As you know, our shop is located at 3, rue de Birague in the small street that connects Place des Vosges to Rue Saint Antoine. Our street is a one-way street. Until May 11th, it was “going down”, i.e. it used to go from the Place des Vosges to the Rue Saint Antoine and then all of a sudden, it was decided, without consulting the local residents, to reverse the direction of traffic.
That’s on paper, because in reality, our street has become a two-way street! There are those who respect the new direction of traffic and those who do not respect the newly installed sign directions. When they meet, it gives rise to crude verbal exchanges. The street finally comes alive. In these times of tourist lull, we take what we have!
We have alerted the municipality because we are facing a dangerous situation: it is a miracle that there has not yet been a serious accident. Our alerts have had no effect.
Let’s face the facts
It has now been almost 4 months since this silly like Ubu the King situation has been going on. And inevitably we ask ourselves questions.
Is it the presence of the UBU Gallery in the street that generates this situation?
No Paola, Pierre and Guillaume have nothing to do with it! They are just there to welcome you in their charming shop which is in full change. You will soon be able to see your jewelry being created before your eyes since part of the workshop for making the magnificent UBU jewelry will be set up directly in the shop.
Is this a badly conducted change management?
YES, YES, YES and we will try to analyze what is at the origin of this completely failed change. What is happening in our little street is a textbook case.
Change is generally accepted when it makes sense
a) The motivation for change must be real
When you want to change something, it has to be for the better. In this case, the change in the direction of traffic on Rue de Birague is only a consequence of another change: since May 11th, Rue Saint Antoine (extension of Rue de Rivoli to Place de la Bastille) has become a major bicycle path. Cars are personae non grata. This is the only reason why it was out of the question for the rue de Birague to dump its stream of vehicles onto an axis that had become forbidden.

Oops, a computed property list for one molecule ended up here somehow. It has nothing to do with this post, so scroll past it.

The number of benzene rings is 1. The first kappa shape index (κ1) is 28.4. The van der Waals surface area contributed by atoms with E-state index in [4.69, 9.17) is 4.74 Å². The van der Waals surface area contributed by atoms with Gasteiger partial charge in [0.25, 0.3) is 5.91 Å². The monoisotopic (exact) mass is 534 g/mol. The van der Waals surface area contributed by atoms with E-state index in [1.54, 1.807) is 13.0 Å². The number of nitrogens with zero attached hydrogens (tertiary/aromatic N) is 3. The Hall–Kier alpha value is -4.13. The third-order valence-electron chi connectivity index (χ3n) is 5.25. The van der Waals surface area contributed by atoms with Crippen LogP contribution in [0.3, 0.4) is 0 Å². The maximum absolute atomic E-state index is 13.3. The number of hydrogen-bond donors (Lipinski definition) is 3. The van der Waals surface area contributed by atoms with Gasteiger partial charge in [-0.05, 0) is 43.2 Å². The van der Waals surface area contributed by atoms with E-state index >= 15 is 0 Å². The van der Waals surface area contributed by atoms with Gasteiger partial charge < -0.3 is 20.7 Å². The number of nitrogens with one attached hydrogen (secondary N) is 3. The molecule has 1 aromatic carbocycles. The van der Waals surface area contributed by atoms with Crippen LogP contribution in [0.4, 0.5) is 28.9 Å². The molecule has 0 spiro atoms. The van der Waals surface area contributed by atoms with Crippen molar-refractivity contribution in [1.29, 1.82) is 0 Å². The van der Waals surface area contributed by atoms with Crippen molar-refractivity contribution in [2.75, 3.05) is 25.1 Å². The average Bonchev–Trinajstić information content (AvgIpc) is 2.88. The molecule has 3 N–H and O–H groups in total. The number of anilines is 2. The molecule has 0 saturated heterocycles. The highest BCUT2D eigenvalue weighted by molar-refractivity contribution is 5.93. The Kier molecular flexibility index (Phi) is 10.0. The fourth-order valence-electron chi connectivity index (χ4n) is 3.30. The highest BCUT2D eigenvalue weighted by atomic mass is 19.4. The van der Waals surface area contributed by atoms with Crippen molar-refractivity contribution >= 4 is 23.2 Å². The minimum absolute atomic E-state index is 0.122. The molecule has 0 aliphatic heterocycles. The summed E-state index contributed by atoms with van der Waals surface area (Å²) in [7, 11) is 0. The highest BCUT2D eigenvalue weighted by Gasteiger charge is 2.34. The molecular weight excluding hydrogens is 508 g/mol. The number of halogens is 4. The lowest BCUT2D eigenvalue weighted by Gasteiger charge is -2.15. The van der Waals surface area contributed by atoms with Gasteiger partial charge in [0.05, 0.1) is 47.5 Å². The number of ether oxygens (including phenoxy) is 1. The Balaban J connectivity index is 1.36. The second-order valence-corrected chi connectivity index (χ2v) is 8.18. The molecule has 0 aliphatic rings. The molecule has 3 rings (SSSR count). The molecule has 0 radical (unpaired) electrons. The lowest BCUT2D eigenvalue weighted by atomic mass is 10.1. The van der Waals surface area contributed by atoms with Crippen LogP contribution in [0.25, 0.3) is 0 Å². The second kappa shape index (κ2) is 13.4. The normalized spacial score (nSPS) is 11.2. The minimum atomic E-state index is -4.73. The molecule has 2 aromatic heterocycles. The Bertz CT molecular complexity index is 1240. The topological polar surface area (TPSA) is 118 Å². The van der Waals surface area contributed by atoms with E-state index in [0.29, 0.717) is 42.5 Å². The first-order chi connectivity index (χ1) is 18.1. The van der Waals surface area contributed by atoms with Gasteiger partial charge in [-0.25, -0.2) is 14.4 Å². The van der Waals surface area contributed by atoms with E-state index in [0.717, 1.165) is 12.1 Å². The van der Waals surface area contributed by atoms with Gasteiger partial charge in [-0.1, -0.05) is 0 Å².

Ouch, ouch, ouch, we’re already on a shitty plan …
b) Change requires flawless communication to gather everyone’s adhesion
There has been no information to local residents, no information fto stakeholders: the road cleaning services, the Post Office, the Municipal Police, the National Police, all continue to use the street in the wrong direction. When we tell them that they are driving in the wrong direction, they look at us as if we were crazy and invariably retort: “we did not get the information”.
Only the Fire Brigade and the Mounted Guard respect the new road signs
c) Don’t skimp on the costs associated with the change
Apart from the two new no-way signs on the arch of the King’s Pavilion on the Place des Vosges side, nothing has changed. No ground markings, no deactivation of the traffic light at the corner of Rue de Birague and Rue Saint Antoine.
In addition, the new no-way signs have already been vandalized twice… They were turned once, then covered with black paint a second time.
d) If you want to know if you change something successfully, do not forget to check
It’s too easy to just put up two new no-way signs and imagine that everyone is going to adopt the new rules. It doesn’t work like that. No one came in the street to see how it was going, no one came to make the local residents aware of the change. The risk at this stage is just that we move from a lax system to a repressive system where the fines are going to flow.
Our proposals to make this a successful change
Oh yes, it’s true, the French have this reputation of wanting to take part in all decisions, they always have their say and, in addition, in all cases, they grumble. But not only… they can also be forceful in making proposals!
Wouldn’t it make more sense to make the Rue de Birague pedestrian and planted with trees? Because in the end, the rue Saint Antoine being forbidden to traffic, who are the jerks who are going to go up the rue de Birague and then find themselves deported to the Boulevard Beaumarchais? It would certainly be the best solution while we’re at it, but if we have to continue with the current situation, it seems to us essential to:
- Warn Waze, Google Maps and others: at the time of writing this post, Google Maps always indicates the old direction of traffic.
- Hide the traffic light.
- Install a stop sign when you arrive on the Place des Vosges with a marking on the ground that will attract the attention of drivers who will hesitate (maybe?) before crossing a white line.
- Place a small document on the windscreens of local residents informing them of the change and warning them that from a set date, there will be no more tolerance (implied, they will be fined).
- Mobilize two traffic officers for 1 week to explain the change to the recalcitrant people.
A word to the wise, however.